Tuesday March 5, 2013
Goal is 100,000 people volunteering, making donations
Surrounded by volunteers and organizers, Mayor Greg Fischer today challenged residents to step up and help Louisville break its own world record for public service during the second Give A Day volunteer week April 13-21. The annual week of service helps launch the 2013 Kentucky Derby Festival.
- The Fuller Center will use volunteers, including a team from Louisville’s YouthBuild organization, to renovate five houses in West Louisville and provide them to deserving families;
- The Kroger Company will have 5,000 store managers and other employees in Louisville for their national meeting working in makeshift assembly lines to produce emergency food baskets for Dare to Care;
- The Exploited Children’s Help Organization, ECHO, will organize “Flash Mobs” of people to raise awareness to help prevent child abuse;
- Volunteers will help the Family Scholar House assemble “finals baskets” for nearly 200 single-parent college scholars living at the house who will be taking college final exams;
- Southern Baptist Seminary will implement “The 1937 Project” with employees and students doing a variety of projects recalling the community service work the seminary did during the 1937 flood;
- UPS employees will be planting 500 trees at locations throughout Louisville.
“Whether you give an hour or a day, donate a canned good, give blood, volunteer at a local non-profit agency or simply help a neighbor, you can make a difference,” Fischer said. “It’s easy to help someone else – so my challenge is: ‘What are you doing for Give A Day week? How will you make Louisville a better place?’”
Last year’s week produced more than 90,000 volunteers and acts of compassion and led to Louisville being named America’s Most Livable City by the U.S. Conference of Mayors. Fischer said the goal for this year’s Give A Day is for Louisville to break its own “world record” with 100,000 volunteers and donations.
Anyone wanting to get involved should visit www.mygiveaday.com where individuals or groups can volunteer for a growing list of projects and needs submitted by local non-profit agencies, churches and other groups. Organizations needing volunteer help can use the website to register their projects.
“We connect people with the passion, expertise and resources to get things done toward our vision of a community whose people all achieve their fullest potential through education, financial stability and healthy lives,” said Joe Tolan, president and CEO of Metro United Way. “We’re proud to help lead Give A Day with our long history of Volunteer Connection services to organize projects and volunteers; we urge everyone to visit the website today and join us to help make a difference in our community. This is what it means to Live United!”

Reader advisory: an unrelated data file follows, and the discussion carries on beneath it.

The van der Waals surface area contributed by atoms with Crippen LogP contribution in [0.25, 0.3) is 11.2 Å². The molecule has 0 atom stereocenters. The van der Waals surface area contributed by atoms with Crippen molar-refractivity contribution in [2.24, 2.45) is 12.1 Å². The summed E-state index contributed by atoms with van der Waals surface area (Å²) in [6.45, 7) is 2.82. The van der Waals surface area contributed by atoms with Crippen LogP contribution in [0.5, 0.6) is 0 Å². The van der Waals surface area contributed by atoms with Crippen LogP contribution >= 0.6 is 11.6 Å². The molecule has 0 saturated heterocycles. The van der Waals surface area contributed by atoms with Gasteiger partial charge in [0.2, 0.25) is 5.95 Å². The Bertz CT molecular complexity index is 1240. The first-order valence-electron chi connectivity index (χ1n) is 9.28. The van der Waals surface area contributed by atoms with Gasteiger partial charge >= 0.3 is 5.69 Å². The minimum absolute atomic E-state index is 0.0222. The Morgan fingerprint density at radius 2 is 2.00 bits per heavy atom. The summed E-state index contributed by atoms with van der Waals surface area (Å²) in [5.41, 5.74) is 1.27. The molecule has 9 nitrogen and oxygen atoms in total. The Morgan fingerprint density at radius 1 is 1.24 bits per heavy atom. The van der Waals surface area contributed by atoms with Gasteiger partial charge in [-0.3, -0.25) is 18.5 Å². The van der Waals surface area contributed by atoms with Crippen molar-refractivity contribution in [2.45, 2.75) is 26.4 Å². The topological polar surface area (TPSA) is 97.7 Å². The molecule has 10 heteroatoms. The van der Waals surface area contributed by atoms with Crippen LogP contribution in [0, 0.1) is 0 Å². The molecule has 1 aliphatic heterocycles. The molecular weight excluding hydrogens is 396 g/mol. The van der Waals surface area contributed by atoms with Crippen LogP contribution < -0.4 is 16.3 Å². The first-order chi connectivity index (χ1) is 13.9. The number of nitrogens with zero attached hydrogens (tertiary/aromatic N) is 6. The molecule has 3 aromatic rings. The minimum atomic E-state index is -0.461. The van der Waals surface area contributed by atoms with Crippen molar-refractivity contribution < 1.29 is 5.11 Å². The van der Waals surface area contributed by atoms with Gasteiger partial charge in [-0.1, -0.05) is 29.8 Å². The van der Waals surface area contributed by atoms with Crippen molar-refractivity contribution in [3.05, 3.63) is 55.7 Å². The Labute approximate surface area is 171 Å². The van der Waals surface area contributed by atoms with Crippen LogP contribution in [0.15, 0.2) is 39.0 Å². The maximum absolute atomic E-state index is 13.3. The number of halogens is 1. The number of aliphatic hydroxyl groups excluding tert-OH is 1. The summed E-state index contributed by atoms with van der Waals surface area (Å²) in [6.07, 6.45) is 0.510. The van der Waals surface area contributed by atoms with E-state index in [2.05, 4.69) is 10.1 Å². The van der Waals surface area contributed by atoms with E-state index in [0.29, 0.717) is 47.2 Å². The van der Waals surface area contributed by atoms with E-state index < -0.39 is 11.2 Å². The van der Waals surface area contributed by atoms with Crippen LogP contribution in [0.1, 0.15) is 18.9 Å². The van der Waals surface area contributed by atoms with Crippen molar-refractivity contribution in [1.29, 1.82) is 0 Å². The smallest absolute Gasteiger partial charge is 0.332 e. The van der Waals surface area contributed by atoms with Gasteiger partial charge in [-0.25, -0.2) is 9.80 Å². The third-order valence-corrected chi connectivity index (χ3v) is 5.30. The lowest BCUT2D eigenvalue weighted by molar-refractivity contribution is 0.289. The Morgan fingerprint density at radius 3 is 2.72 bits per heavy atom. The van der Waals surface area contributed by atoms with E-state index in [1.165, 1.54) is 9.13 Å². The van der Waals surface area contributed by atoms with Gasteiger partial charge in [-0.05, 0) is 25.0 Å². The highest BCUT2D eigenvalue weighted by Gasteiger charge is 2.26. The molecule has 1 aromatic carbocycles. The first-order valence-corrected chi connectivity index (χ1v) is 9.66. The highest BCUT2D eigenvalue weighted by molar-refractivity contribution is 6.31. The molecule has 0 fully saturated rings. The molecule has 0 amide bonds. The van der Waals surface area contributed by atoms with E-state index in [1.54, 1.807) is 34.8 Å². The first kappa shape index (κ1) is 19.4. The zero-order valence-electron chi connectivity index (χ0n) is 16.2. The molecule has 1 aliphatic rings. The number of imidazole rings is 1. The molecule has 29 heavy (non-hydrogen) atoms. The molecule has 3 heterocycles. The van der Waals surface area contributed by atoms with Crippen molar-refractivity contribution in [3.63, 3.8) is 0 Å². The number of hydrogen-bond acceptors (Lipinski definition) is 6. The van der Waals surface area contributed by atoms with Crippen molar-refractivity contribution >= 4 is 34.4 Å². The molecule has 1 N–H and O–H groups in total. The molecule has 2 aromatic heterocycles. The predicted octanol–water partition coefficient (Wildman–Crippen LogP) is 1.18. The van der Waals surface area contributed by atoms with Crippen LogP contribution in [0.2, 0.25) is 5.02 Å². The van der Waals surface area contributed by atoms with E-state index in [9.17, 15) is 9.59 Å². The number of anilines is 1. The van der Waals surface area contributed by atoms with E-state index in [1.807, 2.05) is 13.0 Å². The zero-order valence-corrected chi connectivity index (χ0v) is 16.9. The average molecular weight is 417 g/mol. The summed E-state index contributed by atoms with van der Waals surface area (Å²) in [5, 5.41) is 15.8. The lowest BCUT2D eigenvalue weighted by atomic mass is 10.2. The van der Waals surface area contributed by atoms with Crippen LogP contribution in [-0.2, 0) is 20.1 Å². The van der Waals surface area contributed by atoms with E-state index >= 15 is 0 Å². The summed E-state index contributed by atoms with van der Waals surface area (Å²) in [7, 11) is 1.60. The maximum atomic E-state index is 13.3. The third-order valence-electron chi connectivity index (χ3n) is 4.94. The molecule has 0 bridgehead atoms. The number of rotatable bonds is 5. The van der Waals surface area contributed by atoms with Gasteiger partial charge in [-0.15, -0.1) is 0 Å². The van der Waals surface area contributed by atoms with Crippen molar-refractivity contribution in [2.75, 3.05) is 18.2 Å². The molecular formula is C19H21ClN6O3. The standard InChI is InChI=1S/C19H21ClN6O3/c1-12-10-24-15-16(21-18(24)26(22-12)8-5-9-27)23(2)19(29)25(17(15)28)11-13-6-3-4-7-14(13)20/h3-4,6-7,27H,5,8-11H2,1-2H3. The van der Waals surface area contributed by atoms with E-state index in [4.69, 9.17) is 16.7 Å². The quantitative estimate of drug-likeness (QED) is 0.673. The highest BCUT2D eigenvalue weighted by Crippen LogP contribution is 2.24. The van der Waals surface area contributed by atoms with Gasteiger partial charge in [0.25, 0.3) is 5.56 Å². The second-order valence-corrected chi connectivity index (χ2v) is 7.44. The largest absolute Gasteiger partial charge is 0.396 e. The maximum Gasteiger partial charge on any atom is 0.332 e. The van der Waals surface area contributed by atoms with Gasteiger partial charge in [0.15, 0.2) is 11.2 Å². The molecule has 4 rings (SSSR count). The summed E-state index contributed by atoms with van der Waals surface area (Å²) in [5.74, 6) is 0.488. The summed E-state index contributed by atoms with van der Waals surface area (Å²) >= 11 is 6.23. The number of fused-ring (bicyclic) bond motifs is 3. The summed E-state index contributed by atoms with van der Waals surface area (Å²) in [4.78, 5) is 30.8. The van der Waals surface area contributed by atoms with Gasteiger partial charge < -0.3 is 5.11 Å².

Fischer urged residents to also use the website to report their own community service. “If your church or civic group is doing a project that week, let us know about it so it can count toward our new world record,” Fischer said. “Any act of kindness counts, whether it’s mowing grass for an elderly neighbor or reading to a student.”
Public service opportunities available to everyone include dropping cans of food into Dare to Care bins at local Kroger stores, giving blood at American Red Cross sites, and donating shoes to WaterStep at locations throughout the city. WaterStep uses the shoe donations to fund providing sanitary water systems to families throughout the world.
Residents can also take part in the Brightside Community-Wide Cleanup and help clean up neighborhoods and schools on Saturday, April 13. A record 9,000 volunteers turned out last year.
Students from Jefferson County Public Schools along with independent and Catholic schools will be tackling projects of all kinds. Last year, JCPS recorded more than 48,000 volunteers and compassionate acts.
Other volunteer work will come from troops of Girl Scouts, churches and neighborhood associations. Employee teams from companies such as Yum Brands, Humana, Brown-Forman, Norton Healthcare, Raytheon, Fifth Third Bank and Texas Roadhouse will be volunteering.
Fischer said having Give A Day week as the lead-up to the world-famous Kentucky Derby Festival helps residents remember and plan for the service week each year and puts Louisville’s caring deeds in the world spotlight.
“We’re excited to have ‘Give A Day’ return this year as part of the official Festival schedule,” said Mike Berry, President and CEO of the Kentucky Derby Festival. “We know well the importance of volunteers and could not put our events on without them.”